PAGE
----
Jose Castillo homered and drove in five runs to support Oliver
Perez's seven effective innings, and the Pirates reached .500 after
June 1 for the first time since 1999 by beating the Devil Rays 18-2
"But we're not satisfied with being .500," Humberto Cota said.
"We want to be above .500 and compete with the big teams."
Pittsburgh, winning a season-high fourth in a row, opened a 3-0
lead in the first against Scott Kazmir to back Perez's fourth
consecutive victory. Perez (5-4) struck out 10 and retired 13 in a
row at one point while limiting Tampa Bay to five hits and one run
over seven innings.
The Pirates won their ninth in 12 games on a homestand that
wraps up Sunday and are 30-30 -- the latest in a season they've been
at .500 since September 1999. They are 22-14 since being 8-16 on
By comparison, Tampa Bay's awful season keeps getting worse, if
that's possible. The Devil Rays are on pace to lose 110 games, and
are 1-10 on their current road trip with seven consecutive losses.
"I've never seen anything that stinks like this," Aubrey Huff
said. "This is bad. We keep saying 'keep your head up, keep your
head up, and good things will happen.' But good things never seen
to happen around here."
Not even having Kazmir (2-5) on the mound -- he's been their most
reliable starter -- prevented the Devil Rays' latest blowout loss.
They allowed 10 or more runs for a remarkable sixth time in 11
games and have been outscored 25-4 in the first two games of the
interleague series. They have given up 71 runs in seven games and
an ERA-inflating 50 runs in their last four.
"Where do we make changes?" manager Lou Piniella said about
possible lineup alterations. "The only people who can get this
thing stopped is the players."
The Devil Rays' 4-28 road record is one of the majors' five
worst to this point of a season since 1900, and they are 0-8
against the NL after going 15-3 a season ago, the best interleague
record in the majors.
Asked if he feared the season is spiraling out of control, Huff
said, "It already has spiraled out of control. We've won four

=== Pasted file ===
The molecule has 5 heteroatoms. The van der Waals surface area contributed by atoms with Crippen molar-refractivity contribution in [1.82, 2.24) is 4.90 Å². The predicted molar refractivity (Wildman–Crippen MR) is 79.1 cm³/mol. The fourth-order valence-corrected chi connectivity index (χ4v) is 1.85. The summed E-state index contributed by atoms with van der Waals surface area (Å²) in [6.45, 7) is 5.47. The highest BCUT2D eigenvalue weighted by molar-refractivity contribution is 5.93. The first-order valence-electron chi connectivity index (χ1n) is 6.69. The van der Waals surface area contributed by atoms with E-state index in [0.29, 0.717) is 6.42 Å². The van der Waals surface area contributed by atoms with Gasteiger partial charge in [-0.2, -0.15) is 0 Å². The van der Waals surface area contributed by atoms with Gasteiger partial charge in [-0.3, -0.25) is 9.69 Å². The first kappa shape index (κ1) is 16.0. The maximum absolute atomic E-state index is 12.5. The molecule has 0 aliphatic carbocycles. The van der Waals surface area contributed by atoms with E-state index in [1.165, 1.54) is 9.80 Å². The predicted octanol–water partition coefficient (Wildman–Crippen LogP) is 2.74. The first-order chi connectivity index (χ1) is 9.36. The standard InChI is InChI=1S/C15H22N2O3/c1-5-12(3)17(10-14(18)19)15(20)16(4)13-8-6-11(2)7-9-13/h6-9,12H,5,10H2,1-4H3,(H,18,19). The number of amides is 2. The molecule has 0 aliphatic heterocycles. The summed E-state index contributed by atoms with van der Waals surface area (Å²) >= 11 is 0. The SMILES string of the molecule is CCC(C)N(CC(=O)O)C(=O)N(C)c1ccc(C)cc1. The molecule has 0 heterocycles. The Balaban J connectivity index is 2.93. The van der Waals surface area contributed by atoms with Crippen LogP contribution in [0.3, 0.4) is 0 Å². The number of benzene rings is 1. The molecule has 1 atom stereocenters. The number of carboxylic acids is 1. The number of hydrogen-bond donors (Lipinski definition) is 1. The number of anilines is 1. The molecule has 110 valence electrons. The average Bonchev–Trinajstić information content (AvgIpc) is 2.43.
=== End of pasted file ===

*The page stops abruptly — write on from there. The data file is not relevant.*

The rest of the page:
games on the road. We get beat in every which way possible. How
could it get any worse? If it happens like this the rest of the
year, I don't know how much more guys can take."
For the Pirates, getting to .500 is a small step on what they
hope is the path back to respectability for a franchise that hasn't
had a winning season since Barry Bonds was its left fielder.
"That isn't our goal," manager Lloyd McClendon said. "Our
goal is to get better. I don't know the significance of it in
Castillo made a slight adjustment in his stance after going
0-for-18, then had a run-scoring single after the first four
Pirates reached base in a three-run first. He added a three-run
homer, his third, in a six-run fifth inning.
Kazmir had won his last two starts and had given up two or fewer
earned runs in three of his last four starts, but allowed eight
hits and nine runs in 4 1/3 innings to jump his ERA from 3.86 to
Perez was 1-4 with an 8.03 ERA after an 8-4 loss to Arizona on
May 6, and has since lowered his ERA to 5.88. But his enthusiasm in
doing so is angering some opposing hitters.
Eduardo Perez, unhappy with what he felt were the left-hander's
showboat antics, stepped out of the box and signaled his
disapproval in the fourth, then struck out.
"If a guy starts clowning around out there, I'm going to let
him know about it," he said.
The Pirates have won their last five home series. ...
Pittsburgh hadn't won four in a row since Aug. 14-17. ... Oliver
Perez didn't allow a homer or an extra-base hit after giving up 16
homers in his first 11 starts. ... The Pirates hadn't been .500
since they were 23-23 last season. Their 20 hits and 18 runs were a
season high. They hadn't scored as many as 18 since a 19-2 win over
the Mets on Sept. 26, 1992. ... Tampa Bay allowed 19 runs in a 19-8
loss to the Yankees on April 18.